With snow covering all of Connecticut it’s a good time to take a virtual hike back to a time of warmth and sunshine and amazing sites. This is another of the National Park Visits my husband and I made in October 2010. Enjoy.
It’s easy to be awed by the rock formations of Arches National Park, especially when you realize the region was an inland sea about 300 million years ago.
Because the area filled with water and evaporated multiple times, a thick layer of salt sits beneath the rocks, sands, and vegetation there.
These salt beds shift under pressure and dissolve in groundwater which causes the salmon- and buff-colored sandstone layers resting atop the salt to shift …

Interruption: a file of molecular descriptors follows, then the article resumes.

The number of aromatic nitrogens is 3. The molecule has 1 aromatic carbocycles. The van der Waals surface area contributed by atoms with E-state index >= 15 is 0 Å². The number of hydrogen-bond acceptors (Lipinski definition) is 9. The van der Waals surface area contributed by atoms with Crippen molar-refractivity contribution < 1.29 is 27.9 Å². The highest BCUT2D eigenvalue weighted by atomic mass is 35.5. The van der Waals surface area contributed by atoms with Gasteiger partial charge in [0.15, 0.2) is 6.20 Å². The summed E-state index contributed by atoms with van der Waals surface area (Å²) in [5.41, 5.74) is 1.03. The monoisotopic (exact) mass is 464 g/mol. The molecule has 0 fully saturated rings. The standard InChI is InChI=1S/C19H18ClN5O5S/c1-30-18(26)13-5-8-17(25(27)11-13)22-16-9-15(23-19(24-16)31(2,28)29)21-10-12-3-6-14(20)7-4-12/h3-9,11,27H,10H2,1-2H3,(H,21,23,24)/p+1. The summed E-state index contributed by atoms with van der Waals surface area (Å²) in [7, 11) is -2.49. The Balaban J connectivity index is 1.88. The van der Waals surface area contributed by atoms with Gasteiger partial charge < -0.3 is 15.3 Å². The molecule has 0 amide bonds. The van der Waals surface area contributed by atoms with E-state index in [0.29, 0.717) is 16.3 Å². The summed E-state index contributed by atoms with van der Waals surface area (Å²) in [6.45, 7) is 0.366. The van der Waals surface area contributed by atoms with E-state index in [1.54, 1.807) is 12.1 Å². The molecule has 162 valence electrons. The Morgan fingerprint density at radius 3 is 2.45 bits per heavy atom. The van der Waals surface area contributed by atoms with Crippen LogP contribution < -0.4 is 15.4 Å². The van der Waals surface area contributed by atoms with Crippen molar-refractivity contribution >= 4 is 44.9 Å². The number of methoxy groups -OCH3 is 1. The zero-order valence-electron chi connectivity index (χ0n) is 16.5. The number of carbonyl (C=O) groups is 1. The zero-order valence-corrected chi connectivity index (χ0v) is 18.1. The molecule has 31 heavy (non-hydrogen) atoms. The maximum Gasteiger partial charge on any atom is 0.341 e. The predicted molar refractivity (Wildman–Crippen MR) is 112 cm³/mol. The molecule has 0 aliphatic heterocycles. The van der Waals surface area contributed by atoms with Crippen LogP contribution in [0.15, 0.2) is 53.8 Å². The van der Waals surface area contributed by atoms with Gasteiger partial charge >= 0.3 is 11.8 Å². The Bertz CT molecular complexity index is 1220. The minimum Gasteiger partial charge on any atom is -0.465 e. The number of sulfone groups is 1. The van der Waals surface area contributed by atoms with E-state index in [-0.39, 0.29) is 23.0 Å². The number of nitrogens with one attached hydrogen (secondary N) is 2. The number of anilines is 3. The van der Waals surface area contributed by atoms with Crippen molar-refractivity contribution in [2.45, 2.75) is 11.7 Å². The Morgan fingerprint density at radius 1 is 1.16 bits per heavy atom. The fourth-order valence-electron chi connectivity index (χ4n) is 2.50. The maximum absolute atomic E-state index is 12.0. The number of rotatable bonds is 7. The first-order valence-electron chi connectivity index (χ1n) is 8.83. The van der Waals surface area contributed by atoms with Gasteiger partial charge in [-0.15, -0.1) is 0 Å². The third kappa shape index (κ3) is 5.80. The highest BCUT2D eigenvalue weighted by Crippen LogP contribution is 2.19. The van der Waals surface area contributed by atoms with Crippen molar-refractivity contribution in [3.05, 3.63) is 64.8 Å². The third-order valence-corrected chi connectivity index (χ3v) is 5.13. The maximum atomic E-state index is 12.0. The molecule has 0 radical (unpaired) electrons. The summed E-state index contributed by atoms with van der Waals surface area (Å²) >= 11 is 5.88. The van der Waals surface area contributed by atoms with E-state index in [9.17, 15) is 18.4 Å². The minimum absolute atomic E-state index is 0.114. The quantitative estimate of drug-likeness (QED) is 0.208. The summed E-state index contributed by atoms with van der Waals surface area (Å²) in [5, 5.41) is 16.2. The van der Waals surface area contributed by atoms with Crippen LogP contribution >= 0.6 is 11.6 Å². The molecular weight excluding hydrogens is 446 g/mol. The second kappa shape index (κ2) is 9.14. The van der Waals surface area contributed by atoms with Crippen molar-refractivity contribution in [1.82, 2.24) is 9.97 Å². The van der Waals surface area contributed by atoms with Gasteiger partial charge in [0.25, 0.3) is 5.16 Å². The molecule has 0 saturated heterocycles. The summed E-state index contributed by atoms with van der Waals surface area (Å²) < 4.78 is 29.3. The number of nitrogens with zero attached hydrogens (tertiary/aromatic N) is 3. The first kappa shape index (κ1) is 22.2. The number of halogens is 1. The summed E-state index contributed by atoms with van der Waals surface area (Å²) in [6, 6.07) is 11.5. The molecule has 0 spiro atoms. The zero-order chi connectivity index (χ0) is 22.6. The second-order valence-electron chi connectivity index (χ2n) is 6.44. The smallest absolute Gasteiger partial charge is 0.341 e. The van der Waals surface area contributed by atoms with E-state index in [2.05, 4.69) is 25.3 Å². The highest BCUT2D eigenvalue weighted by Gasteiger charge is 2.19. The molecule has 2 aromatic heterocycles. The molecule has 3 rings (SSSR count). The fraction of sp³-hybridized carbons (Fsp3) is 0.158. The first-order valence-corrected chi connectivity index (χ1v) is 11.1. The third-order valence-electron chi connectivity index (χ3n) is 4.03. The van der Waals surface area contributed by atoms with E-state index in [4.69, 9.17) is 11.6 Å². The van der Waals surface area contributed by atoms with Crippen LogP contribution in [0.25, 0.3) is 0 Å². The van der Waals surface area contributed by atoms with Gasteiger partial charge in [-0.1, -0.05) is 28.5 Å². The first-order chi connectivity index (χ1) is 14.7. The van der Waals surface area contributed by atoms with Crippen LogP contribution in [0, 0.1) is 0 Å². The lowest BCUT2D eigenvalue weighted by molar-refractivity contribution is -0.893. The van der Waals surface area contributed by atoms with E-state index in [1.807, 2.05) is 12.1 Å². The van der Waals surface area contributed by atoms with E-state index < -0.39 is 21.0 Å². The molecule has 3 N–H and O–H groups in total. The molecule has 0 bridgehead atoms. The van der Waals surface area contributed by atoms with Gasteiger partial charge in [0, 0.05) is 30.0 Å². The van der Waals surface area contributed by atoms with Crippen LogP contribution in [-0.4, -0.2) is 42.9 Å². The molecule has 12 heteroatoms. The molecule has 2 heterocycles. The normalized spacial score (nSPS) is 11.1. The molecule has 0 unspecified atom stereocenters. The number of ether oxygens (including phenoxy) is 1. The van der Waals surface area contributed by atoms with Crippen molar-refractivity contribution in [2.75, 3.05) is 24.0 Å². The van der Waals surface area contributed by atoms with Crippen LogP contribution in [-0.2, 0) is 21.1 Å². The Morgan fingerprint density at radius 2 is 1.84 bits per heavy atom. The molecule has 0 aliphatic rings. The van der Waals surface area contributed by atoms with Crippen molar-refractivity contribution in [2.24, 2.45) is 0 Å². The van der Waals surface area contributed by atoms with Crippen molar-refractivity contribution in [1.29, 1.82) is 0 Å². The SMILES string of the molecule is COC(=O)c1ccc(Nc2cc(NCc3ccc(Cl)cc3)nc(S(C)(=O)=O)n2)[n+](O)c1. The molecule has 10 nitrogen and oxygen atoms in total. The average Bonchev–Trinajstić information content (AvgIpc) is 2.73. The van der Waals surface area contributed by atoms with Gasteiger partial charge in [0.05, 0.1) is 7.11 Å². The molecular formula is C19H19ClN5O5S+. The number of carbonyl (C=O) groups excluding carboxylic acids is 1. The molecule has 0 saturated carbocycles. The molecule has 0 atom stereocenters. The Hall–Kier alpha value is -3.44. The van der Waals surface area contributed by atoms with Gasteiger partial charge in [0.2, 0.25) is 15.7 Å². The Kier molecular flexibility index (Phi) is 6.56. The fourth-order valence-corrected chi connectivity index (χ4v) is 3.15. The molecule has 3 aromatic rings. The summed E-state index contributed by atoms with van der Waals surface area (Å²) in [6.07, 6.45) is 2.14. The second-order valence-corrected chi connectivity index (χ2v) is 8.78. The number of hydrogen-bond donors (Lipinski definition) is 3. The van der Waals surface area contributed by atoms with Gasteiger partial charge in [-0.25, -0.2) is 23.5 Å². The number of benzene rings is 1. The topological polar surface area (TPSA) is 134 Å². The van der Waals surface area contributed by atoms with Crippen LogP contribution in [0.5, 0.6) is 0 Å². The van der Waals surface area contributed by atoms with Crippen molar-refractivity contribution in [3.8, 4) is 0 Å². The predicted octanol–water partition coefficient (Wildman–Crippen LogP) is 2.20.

forming domes …
and arches …
The shots directly above come from the group of fins called Fiery Furnace. It’s a maze of sandstone spires and slabs reaching 200 feet high. It’s not a place to wander alone unless you have a good amount of experience hiking the region. Even experienced hikers need a permit to explore its nooks and passages. You don’t want to get caught in an unexpected afternoon downpour here without a clear passage up and out. Rains quickly become raging rivers through the fins. Hubby and I managed to take a ranger-led hike through Fiery Furnace on a clear day, but the evidence of the previous day’s heavy rains were still obvious.
I’ll take you on our Fiery Furnace hike in my next post.
Click here for sights of Colorado National Monument.